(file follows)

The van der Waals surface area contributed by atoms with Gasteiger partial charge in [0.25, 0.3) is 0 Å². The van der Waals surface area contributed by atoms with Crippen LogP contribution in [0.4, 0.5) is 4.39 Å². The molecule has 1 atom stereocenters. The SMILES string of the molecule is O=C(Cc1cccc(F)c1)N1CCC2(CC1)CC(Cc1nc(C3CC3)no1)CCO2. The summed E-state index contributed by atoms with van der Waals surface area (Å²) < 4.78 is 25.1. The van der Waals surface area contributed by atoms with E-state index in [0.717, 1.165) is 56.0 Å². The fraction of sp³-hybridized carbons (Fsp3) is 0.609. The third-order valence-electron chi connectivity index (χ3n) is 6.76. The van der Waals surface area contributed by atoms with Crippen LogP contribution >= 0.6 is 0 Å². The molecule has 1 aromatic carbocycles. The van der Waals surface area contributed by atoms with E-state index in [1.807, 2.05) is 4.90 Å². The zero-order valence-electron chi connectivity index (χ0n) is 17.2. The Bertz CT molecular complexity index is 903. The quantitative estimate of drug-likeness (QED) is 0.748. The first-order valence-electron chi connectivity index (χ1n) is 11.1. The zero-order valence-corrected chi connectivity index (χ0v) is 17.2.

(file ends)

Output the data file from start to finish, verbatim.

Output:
The van der Waals surface area contributed by atoms with Gasteiger partial charge in [0.25, 0.3) is 0 Å². The van der Waals surface area contributed by atoms with Crippen LogP contribution in [0.4, 0.5) is 4.39 Å². The molecule has 1 atom stereocenters. The SMILES string of the molecule is O=C(Cc1cccc(F)c1)N1CCC2(CC1)CC(Cc1nc(C3CC3)no1)CCO2. The summed E-state index contributed by atoms with van der Waals surface area (Å²) < 4.78 is 25.1. The van der Waals surface area contributed by atoms with E-state index in [0.717, 1.165) is 56.0 Å². The fraction of sp³-hybridized carbons (Fsp3) is 0.609. The third-order valence-electron chi connectivity index (χ3n) is 6.76. The van der Waals surface area contributed by atoms with Crippen LogP contribution >= 0.6 is 0 Å². The molecule has 1 aromatic carbocycles. The van der Waals surface area contributed by atoms with E-state index in [1.807, 2.05) is 4.90 Å². The zero-order valence-electron chi connectivity index (χ0n) is 17.2. The Bertz CT molecular complexity index is 903. The quantitative estimate of drug-likeness (QED) is 0.748. The first-order valence-electron chi connectivity index (χ1n) is 11.1. The zero-order valence-corrected chi connectivity index (χ0v) is 17.2.